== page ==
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A good introduction is the second volume of Gabbay & Woods (2008), Handbook of the History of Logic, where you'll find the mnemonics explained on pp 331ff. The mnemonics themselves seems to have originated in 13th century textbooks. For the original, see: de Rijk (1967), Logica Modernorum, vol 2, pp 362ff. I would also recommend Kretzmann, Kenny & ...


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Explanation of the Mnemonic Brody, Boruch A. "Logical Terms, Glossary of." Encyclopedia of Philosophy. Ed. Donald M. Borchert. 2nd ed. Vol. 5. Detroit: Macmillan Reference USA, 2006. 533-560. Gale Virtual Reference Library. Web. 19 May 2016.: mnemonic terms The names that the medieval logicians introduced for the valid syllogisms. One such term is "...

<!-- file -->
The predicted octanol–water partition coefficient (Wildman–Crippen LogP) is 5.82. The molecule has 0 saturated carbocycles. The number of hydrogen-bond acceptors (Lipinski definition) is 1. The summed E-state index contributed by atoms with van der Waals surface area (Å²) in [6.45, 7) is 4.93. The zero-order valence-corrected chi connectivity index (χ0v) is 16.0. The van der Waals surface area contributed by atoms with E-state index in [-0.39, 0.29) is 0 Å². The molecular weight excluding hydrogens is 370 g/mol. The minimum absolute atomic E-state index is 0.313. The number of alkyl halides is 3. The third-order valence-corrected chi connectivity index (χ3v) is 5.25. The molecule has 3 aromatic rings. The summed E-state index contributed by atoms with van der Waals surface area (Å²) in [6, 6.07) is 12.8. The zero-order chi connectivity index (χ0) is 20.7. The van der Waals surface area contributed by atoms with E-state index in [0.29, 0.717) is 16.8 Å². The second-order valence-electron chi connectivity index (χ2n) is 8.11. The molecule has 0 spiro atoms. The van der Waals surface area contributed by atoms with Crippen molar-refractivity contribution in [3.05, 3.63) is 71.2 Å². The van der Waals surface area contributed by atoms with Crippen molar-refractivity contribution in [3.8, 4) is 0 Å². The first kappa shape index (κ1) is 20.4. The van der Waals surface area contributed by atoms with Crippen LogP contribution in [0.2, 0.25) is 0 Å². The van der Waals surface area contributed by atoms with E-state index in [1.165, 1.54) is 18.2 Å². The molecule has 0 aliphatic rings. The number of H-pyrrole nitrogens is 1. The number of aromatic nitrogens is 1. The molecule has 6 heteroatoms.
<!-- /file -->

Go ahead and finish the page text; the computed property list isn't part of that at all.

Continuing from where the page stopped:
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This is, perhaps, one of the earliest surviving derivations of the law of explosion, known by the Latin name ex falso sequitur quodlibet, contradiction implies anything. It seems very counterintuitive, but it is hard to pinpoint where things go wrong. "Conditional exchange" is the definition of the material conditional, which is controversial. Indeed, it ...


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Think of some examples. Here's a classic Thomist "analogical" term: "healthy". Properly speaking it is only bodies that are healthy, and for a body to be healthy is for it to be in good working order. For medicine to be healthy isn't for the medicine to be in good working order, it is for the medicine to have the power to put bodies into good working order. ...


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Ens rationis = a being of reason is a “thing dependent for its existence upon reason or thought.“ The term being of reason contrasts to the term real being (ens in re extra animam). But of course being of reason does not exclude real being: Two kinds of entia rationis are distinguished: those with a foundation in reality and those without one. The objects ...


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